Diary of a Poultry Farmer: Reflection on highs, lows as diary hits one

Friday November 4 2016

A Nyahururu poultry farmer feeds her chicken.

A Nyahururu poultry farmer feeds her chicken. Regarding this column, you should expect an update of the free poultry handout to include other topics like recordkeeping, vaccination schedule for broilers and layers, marketing and branding, farm bio-security and brooding in the coming days. FILE PHOTO | NATION MEDIA GROUP 

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Today this column turns one-year-old since I started penning it and I must admit it has been a rewarding experience.

But first things first, let me wish this diary a happy birthday.

Now, during such times, people do thorough introspection. Mine will be a reflection of how the idea started, the challenges of writing it, what I have learnt and what readers should expect going forward.

This is also a good time to pay tribute to thousands of readers who have kept in touch with their feedback.

One of them stands out, and it was an indictment in a message titled, “Doc, you stand accused.”

The message began, “Dr Subiri Obwogo occupies a prominent section of Seeds of Gold every Saturday and as a fan of the magazine, I read every copy and expect that with such prominent exposure, he would be helpful to struggling farmers. However, I have tried to seek his help on getting a good quality incubator and he has completely ignored me. He is not doing your paper any good,” David Bor from Kericho wrote.

Although I make every effort to respond to all the readers’ enquiries (I get on average 30 every week), in David’s case, I was reluctant to refer him to a dealer who had disappointed me personally as I narrated on December 12, 2015 and May 21.

Now, let me take you back to where it all started. Sometime in October 2015, I received a request to start this column.

The brief was to use my “vast knowledge” in poultry to write educative weekly articles detailing my day-to-day experiences — positive and negative—in poultry farming.


The column would be titled, “Diary of poultry farmer.” I shared a few sample articles that were then reviewed before I was given the go-ahead.

The idea was to share practically useful, scientifically-based information told in a way readers could learn some lessons.

However, I came to learn that it is one thing to share ‘experiences’ and another to give advice. When sharing experiences, it is possible to rely solely on what we call practical knowledge — the sort of information that only exists in use and which cannot be imparted, taught in class or glimpsed from books.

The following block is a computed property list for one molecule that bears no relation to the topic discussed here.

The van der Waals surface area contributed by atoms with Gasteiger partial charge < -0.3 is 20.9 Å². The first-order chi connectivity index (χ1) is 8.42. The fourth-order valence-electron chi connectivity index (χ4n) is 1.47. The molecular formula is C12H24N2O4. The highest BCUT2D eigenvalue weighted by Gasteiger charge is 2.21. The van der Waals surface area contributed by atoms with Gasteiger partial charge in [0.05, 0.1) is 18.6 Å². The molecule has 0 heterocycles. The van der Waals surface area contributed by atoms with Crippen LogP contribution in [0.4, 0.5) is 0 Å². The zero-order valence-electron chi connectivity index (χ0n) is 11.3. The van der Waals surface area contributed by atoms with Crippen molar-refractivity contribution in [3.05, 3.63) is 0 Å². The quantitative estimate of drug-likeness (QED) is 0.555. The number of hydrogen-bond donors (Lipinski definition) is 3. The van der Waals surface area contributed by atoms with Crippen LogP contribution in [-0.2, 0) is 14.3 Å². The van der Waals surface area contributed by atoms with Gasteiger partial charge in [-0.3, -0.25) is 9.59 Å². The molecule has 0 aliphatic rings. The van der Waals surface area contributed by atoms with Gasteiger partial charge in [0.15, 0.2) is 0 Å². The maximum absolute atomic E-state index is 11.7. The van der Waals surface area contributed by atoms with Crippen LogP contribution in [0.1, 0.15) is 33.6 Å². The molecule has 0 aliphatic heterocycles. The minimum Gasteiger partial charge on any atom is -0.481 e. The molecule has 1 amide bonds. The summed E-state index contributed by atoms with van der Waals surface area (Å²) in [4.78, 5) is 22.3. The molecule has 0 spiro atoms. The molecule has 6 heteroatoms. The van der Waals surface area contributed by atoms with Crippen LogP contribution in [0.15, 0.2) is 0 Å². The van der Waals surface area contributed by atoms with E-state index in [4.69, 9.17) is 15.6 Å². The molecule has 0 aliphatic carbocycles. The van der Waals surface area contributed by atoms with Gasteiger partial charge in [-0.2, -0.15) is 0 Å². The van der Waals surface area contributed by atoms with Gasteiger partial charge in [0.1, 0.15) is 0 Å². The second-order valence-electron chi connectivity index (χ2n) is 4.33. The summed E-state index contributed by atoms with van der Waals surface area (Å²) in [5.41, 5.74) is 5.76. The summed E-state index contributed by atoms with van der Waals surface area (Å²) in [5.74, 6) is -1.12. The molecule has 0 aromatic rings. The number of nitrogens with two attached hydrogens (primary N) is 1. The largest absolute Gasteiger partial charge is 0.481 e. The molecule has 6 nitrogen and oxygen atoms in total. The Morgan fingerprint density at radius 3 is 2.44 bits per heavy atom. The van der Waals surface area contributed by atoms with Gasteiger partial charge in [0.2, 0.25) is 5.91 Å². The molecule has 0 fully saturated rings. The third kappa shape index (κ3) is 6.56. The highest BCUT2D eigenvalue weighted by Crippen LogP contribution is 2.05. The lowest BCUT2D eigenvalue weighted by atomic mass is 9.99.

Because you need both—practical and technical knowledge, I have had to rely heavily on experts in animal and agricultural sciences to help me to distinguish facts from opinions.

I am always reminding myself that you can’t know something about everything. I have also had to do research to ensure the information is accurate.

Then there was the matter of style — a diary is written in the first person because it should reflect actual events, places and actors, their feelings, fears and thoughts.

On style, I have had to make revisions when a story reads more like an opinion than a diary.

When I started writing this diary, I was not even aware of my own writing style until one time when I deviated.

Luckily, after two columns had been published, I started getting feedback from readers.


Getting ideas for a story has been another point of learning. For me, when events start unfolding, I assume I have a story even if I can only write two sentences about them.

For example, I started having problems with my egg incubator, but the events didn’t unfold into a story I could tell until six months later. So, this needs a lot of patience.

Cross-writing for different sections of the newspaper has come up often. Now being a medical doctor, I can’t resist the temptation to comment on a topical medical issue of public interest, but I must say my loyalty remains to you – the fans I have built and grown together with through this diary.

Thanks to this diary, I have formed learning groups with a number of farmers, although from experience, people don’t readily share experiences unless prompted.

I have also realised that email and telephone are not very good avenues for networking. I am working on having more interactive sessions on Facebook and Twitter.

Moving forward, you should expect an update of the free poultry handout to include other topics like recordkeeping, vaccination schedule for broilers and layers, marketing and branding, farm bio-security and brooding since I have gained ample knowledge.

I also plan to include feeding for turkeys and guinea fowls.